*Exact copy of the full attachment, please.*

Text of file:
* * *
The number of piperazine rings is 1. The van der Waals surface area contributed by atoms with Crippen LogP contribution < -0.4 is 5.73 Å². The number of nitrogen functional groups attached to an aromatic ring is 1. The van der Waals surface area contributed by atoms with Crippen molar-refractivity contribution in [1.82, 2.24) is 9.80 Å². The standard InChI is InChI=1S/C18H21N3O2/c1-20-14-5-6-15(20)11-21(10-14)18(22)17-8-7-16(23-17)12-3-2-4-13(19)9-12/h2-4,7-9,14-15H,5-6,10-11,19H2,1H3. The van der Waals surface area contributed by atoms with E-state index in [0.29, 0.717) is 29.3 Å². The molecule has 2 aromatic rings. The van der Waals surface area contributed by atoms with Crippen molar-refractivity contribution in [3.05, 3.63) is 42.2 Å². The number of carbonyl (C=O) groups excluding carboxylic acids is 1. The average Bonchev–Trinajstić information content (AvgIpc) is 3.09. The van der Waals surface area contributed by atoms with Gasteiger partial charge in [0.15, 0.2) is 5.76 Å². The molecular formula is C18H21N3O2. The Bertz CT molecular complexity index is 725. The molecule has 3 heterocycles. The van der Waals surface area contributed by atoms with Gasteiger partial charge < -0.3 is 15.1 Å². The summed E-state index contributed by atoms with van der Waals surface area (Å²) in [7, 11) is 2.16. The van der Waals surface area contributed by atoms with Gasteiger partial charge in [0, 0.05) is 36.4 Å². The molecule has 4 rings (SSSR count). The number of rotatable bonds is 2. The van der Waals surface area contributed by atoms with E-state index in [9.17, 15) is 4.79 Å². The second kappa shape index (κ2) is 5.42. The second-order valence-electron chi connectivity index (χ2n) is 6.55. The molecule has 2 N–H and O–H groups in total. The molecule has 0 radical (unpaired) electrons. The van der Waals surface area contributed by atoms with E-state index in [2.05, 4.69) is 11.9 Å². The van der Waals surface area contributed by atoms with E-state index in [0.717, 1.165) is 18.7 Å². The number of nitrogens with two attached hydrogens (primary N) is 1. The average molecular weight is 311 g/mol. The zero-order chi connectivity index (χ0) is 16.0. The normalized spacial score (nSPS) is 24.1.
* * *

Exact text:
The number of piperazine rings is 1. The van der Waals surface area contributed by atoms with Crippen LogP contribution < -0.4 is 5.73 Å². The number of nitrogen functional groups attached to an aromatic ring is 1. The van der Waals surface area contributed by atoms with Crippen molar-refractivity contribution in [1.82, 2.24) is 9.80 Å². The standard InChI is InChI=1S/C18H21N3O2/c1-20-14-5-6-15(20)11-21(10-14)18(22)17-8-7-16(23-17)12-3-2-4-13(19)9-12/h2-4,7-9,14-15H,5-6,10-11,19H2,1H3. The van der Waals surface area contributed by atoms with E-state index in [0.29, 0.717) is 29.3 Å². The molecule has 2 aromatic rings. The van der Waals surface area contributed by atoms with Crippen molar-refractivity contribution in [3.05, 3.63) is 42.2 Å². The number of carbonyl (C=O) groups excluding carboxylic acids is 1. The average Bonchev–Trinajstić information content (AvgIpc) is 3.09. The van der Waals surface area contributed by atoms with Gasteiger partial charge in [0.15, 0.2) is 5.76 Å². The molecular formula is C18H21N3O2. The Bertz CT molecular complexity index is 725. The molecule has 3 heterocycles. The van der Waals surface area contributed by atoms with Gasteiger partial charge < -0.3 is 15.1 Å². The summed E-state index contributed by atoms with van der Waals surface area (Å²) in [7, 11) is 2.16. The van der Waals surface area contributed by atoms with Gasteiger partial charge in [0, 0.05) is 36.4 Å². The molecule has 4 rings (SSSR count). The number of rotatable bonds is 2. The van der Waals surface area contributed by atoms with E-state index in [9.17, 15) is 4.79 Å². The second kappa shape index (κ2) is 5.42. The second-order valence-electron chi connectivity index (χ2n) is 6.55. The molecule has 2 N–H and O–H groups in total. The molecule has 0 radical (unpaired) electrons. The van der Waals surface area contributed by atoms with E-state index in [2.05, 4.69) is 11.9 Å². The van der Waals surface area contributed by atoms with E-state index in [0.717, 1.165) is 18.7 Å². The number of nitrogens with two attached hydrogens (primary N) is 1. The average molecular weight is 311 g/mol. The zero-order chi connectivity index (χ0) is 16.0. The normalized spacial score (nSPS) is 24.1.